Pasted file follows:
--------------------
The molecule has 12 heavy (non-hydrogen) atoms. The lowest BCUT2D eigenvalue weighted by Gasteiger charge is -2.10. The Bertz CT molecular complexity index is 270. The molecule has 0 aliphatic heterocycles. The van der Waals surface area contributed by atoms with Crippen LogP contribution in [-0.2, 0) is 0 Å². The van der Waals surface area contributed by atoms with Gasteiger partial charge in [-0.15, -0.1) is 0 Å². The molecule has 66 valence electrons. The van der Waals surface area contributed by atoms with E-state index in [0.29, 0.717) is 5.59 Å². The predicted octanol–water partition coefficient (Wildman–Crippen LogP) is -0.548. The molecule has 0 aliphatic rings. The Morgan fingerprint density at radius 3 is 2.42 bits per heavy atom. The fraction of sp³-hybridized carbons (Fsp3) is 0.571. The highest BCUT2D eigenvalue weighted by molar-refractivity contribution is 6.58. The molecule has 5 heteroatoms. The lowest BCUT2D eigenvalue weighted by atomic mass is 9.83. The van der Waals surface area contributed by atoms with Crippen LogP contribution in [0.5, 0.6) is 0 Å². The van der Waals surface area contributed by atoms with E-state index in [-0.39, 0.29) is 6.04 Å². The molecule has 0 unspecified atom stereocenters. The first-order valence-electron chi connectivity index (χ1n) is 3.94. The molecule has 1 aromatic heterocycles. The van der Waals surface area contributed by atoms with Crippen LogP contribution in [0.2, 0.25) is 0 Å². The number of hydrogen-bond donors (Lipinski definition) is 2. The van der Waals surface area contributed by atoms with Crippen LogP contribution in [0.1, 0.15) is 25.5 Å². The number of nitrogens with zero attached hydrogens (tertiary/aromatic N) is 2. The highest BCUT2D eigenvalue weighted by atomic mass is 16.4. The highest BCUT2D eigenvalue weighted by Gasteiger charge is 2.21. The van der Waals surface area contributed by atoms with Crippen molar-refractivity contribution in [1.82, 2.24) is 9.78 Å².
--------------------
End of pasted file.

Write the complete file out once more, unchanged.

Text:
The molecule has 12 heavy (non-hydrogen) atoms. The lowest BCUT2D eigenvalue weighted by Gasteiger charge is -2.10. The Bertz CT molecular complexity index is 270. The molecule has 0 aliphatic heterocycles. The van der Waals surface area contributed by atoms with Crippen LogP contribution in [-0.2, 0) is 0 Å². The van der Waals surface area contributed by atoms with Gasteiger partial charge in [-0.15, -0.1) is 0 Å². The molecule has 66 valence electrons. The van der Waals surface area contributed by atoms with E-state index in [0.29, 0.717) is 5.59 Å². The predicted octanol–water partition coefficient (Wildman–Crippen LogP) is -0.548. The molecule has 0 aliphatic rings. The Morgan fingerprint density at radius 3 is 2.42 bits per heavy atom. The fraction of sp³-hybridized carbons (Fsp3) is 0.571. The highest BCUT2D eigenvalue weighted by molar-refractivity contribution is 6.58. The molecule has 5 heteroatoms. The lowest BCUT2D eigenvalue weighted by atomic mass is 9.83. The van der Waals surface area contributed by atoms with Crippen LogP contribution in [0.5, 0.6) is 0 Å². The van der Waals surface area contributed by atoms with E-state index in [-0.39, 0.29) is 6.04 Å². The molecule has 0 unspecified atom stereocenters. The first-order valence-electron chi connectivity index (χ1n) is 3.94. The molecule has 1 aromatic heterocycles. The van der Waals surface area contributed by atoms with Crippen LogP contribution in [0.2, 0.25) is 0 Å². The number of hydrogen-bond donors (Lipinski definition) is 2. The van der Waals surface area contributed by atoms with Crippen LogP contribution in [0.1, 0.15) is 25.5 Å². The number of nitrogens with zero attached hydrogens (tertiary/aromatic N) is 2. The highest BCUT2D eigenvalue weighted by atomic mass is 16.4. The highest BCUT2D eigenvalue weighted by Gasteiger charge is 2.21. The van der Waals surface area contributed by atoms with Crippen molar-refractivity contribution in [1.82, 2.24) is 9.78 Å².